See? There are times that “no” is a beautiful word.

But now, let’s consider some times that “no” is still a beautiful word, even when it’s uncomfortable.

“Will you take responsibility for my problems?” No.

“Will you take the blame for my mistakes?” No.

“Can you pretend you don’t notice how rude I continually am to you?” No.

“Can you take on this project [even though you have a pile of other things to do]?” No.

“Can I disregard your schedule, and your life, and expect you to see me or talk to me whenever I want you to?” No.

Now, those questions are most likely unspoken, yet they are still there simmering below the surface whenever another person insinuates, directly or indirectly, that behaviors, problems, or actions of theirs are somehow your responsibility. Or that you should drop everything because they expect you to. Your “no” to these unspoken questions or implications can also be unspoken. For example, by not taking the blame for someone else’s mistakes or behaviors by removing yourself (permanently or temporarily) from their presence, especially if this is an ongoing pattern. And by politely declining their requests, which are sometimes really just sugar-coated demands. Overbearing people have a knack for assuming others will comply with their requests, so you need to be able to stand strong in order to resist them.

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It’s possible that if you have trouble saying “no” that there are some limiting beliefs you have about yourself that may be causing this. Even more likely is the possibility that you lack healthy boundaries both with yourself and with those around you. Sometimes knowing what you need to do does not immediately lead to doing it. This is where coaching can be very beneficial to keep you on track.

Sometimes people have trouble saying no because they are afraid of conflict. This is often at a high cost to yourself because then the conflict that goes on is within as you wrestle with self-doubt and self-deprecating talk. But beating yourself up doesn’t empower you or bring you inner peace.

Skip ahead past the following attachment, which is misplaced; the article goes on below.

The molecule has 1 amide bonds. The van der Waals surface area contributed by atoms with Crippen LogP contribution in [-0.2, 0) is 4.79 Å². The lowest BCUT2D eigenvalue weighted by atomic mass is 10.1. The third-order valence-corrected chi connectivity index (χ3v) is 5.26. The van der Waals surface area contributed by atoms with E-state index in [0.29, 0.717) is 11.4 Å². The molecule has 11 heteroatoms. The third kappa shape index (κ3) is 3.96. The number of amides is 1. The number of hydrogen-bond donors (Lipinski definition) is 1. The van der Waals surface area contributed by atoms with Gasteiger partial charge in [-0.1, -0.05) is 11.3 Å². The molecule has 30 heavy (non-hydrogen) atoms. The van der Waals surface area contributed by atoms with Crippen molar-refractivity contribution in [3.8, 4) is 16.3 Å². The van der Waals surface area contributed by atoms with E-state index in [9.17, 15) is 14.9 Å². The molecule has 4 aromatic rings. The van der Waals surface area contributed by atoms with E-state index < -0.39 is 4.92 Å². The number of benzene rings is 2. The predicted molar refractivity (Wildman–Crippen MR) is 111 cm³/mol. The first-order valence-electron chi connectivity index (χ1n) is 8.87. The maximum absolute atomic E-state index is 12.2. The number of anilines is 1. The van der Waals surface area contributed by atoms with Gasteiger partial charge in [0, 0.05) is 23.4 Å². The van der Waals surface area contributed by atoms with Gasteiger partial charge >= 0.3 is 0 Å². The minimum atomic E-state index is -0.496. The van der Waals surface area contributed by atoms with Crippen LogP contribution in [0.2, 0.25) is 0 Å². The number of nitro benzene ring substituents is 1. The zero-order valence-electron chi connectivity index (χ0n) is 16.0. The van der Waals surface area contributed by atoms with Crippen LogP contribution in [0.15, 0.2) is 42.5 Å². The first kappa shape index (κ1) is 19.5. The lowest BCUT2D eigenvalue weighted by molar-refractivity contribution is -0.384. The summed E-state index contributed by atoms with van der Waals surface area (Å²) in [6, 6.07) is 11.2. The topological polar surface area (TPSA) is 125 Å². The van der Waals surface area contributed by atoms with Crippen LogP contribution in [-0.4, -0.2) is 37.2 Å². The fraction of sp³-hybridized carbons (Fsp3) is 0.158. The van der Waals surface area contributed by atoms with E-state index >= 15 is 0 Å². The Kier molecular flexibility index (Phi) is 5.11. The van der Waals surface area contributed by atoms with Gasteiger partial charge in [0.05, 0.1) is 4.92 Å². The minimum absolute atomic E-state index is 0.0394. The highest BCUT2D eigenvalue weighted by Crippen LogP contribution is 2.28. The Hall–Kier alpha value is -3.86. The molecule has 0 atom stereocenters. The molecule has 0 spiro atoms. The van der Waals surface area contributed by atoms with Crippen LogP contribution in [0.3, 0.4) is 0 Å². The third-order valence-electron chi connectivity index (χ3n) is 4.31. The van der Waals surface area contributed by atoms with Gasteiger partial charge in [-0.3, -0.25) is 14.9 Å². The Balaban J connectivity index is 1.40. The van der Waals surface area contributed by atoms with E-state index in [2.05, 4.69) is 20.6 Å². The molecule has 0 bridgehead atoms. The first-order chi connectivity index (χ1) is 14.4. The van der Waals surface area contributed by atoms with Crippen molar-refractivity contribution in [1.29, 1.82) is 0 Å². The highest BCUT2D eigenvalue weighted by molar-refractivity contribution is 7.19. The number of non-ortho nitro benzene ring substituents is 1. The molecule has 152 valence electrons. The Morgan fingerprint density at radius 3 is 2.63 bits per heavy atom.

Here are some suggestions on healthy ways to say “no.”

“I won’t be able to do that for you at this time. I have too much else on my plate at the moment.”

A healthy person will honor such a request without trying to make you feel guilty. If they try to manipulate you or coerce you into meeting their request anyway, you can simply say it again, prefaced by, “As I said…” Hopefully this will cause them to accept that you have declined their request. If they persist, politely excuse yourself and leave (or hang up if you’re on the phone…or stop responding to their emails if they continue to badger you online).

If someone is upset with you though you did your best to accommodate them, you can acknowledge their disappointment while saying you did your best. For example, if someone tries to blame you for something not turning out as they hoped, you can say, “I can see that you’re disappointed right now, but I did the best I could.” That way, you acknowledge how they are feeling, you take your part in the situation and you leave the other person to sort out their part. Remember, you are not responsible for managing other people’s emotions, only your own.

If someone requests something of you that you can’t do right way, you can say, “I’d like to help you with that, but right now is not a good time for me. Can we arrange a time that works for both of us?” This is a gentle way of saying “no” that leaves options open to a different time that is beneficial for both parties.

Another excellent option is that, instead of saying “no” right away, simply say, “I need to think about it and get back to you.” A lot of times we struggle with saying “no” because we said “yes” too quickly. Giving yourself time and space to consider a request is fair to you and to the other party. It’s fair to you because you can decide without feeling pressured. And it’s fair to the other person because it communicates that you are willing to consider their request.

And if you do anger someone for saying no, keep in mind that just because someone is mad at you doesn’t mean you’ve done anything wrong. Sometimes they are simply mad because they realize that their attempts to control you with guilt, fear or obligation are not working on you. But again, that’s for them to sort out.

So the next time someone asks you to do something (or implies that your compliance is a given), take a second to ask yourself if this is something you truly feel you should do and then respond accordingly. If you need to think about it, say so.

You have so much to give to the world. Just make sure you’re giving it where you truly feel called to and not where you are being pressured to.